Kwasi Kwarteng, under pressure to drop more mini-budget components that have caused market turbulence, stated, “Our position has not changed.”
The Chancellor has stated his “complete attention” on implementing the tax reduction proposals to stimulate the UK economy.
Mr Kwarteng and Downing Street said there would be no more modifications to the package. Still, investors and analysts see this as a red flag and anticipate action to eliminate part of the tax cuts to show a commitment to fiscal responsibility.
Reportedly, No. 10 and the Treasury are talking about the promise to scrap a planned increase in company tax and other parts of the £43 billion tax-cutting plan.
A Downing Street spokesperson wouldn’t say anything about what was being talked about or whether the company tax agreement might be scrapped, but she did confirm that “work is happening between the Chancellor and the Prime Minister, as you’d expect, ahead of the medium-term fiscal plan.”
Mr. Kwarteng, who was in Washington for the annual conference of the International Monetary Fund, was asked several times about the possibility of a U-turn, and he never said it couldn’t happen.
He reaffirmed, “our position hasn’t changed,” and added, “I will come up with the medium-term fiscal plan on October 31, as I mentioned earlier this week, and there will be more clarity then.”
When asked if a change in the corporate tax rate was in the works, he responded,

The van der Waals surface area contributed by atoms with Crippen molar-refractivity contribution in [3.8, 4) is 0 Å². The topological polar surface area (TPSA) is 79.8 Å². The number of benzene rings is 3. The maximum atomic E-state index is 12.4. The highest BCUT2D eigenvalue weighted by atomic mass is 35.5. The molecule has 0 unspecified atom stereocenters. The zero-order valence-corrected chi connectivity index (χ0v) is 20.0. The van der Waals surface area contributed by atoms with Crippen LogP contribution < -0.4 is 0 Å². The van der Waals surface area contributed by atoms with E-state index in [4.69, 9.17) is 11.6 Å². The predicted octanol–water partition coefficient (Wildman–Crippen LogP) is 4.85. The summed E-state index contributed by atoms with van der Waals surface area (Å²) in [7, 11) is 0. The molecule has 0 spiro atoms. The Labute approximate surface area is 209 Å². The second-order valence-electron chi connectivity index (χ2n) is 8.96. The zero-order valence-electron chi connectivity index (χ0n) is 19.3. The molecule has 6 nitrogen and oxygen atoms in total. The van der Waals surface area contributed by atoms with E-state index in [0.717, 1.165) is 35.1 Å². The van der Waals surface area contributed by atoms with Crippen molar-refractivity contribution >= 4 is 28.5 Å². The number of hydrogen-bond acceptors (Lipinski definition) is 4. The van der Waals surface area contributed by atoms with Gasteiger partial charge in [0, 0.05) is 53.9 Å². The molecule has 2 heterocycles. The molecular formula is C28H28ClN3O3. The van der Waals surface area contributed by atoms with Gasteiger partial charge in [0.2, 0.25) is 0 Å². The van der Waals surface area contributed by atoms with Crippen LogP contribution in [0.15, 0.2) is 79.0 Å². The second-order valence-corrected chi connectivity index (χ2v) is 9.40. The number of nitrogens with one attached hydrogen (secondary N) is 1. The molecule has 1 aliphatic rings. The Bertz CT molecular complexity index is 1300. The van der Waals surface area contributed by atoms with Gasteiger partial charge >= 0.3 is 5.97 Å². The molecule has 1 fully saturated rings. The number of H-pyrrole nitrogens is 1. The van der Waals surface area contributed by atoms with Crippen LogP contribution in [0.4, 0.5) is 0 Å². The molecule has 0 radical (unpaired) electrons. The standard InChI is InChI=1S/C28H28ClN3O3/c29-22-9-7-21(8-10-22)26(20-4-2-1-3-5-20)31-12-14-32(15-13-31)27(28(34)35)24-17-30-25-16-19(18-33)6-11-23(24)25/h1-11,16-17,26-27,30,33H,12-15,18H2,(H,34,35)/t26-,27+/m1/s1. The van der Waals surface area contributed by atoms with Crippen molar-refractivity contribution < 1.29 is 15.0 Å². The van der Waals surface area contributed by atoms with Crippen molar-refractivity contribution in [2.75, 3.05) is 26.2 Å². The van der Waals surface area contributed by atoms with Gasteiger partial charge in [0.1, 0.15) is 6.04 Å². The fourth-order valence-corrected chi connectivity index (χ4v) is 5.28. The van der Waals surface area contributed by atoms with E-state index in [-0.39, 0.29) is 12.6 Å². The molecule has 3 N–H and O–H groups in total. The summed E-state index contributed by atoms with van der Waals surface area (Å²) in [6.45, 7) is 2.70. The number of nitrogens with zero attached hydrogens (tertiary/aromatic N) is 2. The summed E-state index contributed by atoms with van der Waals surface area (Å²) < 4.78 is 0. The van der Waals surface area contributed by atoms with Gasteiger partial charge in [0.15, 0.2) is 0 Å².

“What I’m fully focused on is delivering on the mini-budget.”
First Lady Liz Truss and Second Lady Kwasi Kwarteng (Stefan Rousseau/PA)
Mr. Kwarteng said his job was safe despite rumors that discussions were taking place in London about abandoning his plans while he was on the other side of the Atlantic.
Mr. Kwarteng answered, “Absolutely 100%,” when asked if he and Prime Minister Liz Truss would still be in power in a month. I have no intention of leaving.
The prime minister and I are in constant communication,” he assured the media. There is zero distraction from our efforts to implement the expansion strategy.
Mr. Kwarteng admitted that the UK had “turbulence” after his mini-budget, but he argued that the country’s economy was simply experiencing the same difficulties as those in the rest of the globe.
‘What I’m going to admit is that it’s a really precarious situation worldwide,’ he said.
But the head of the IMF has suggested that Mr. Kwarteng may need to make some adjustments to his strategy.
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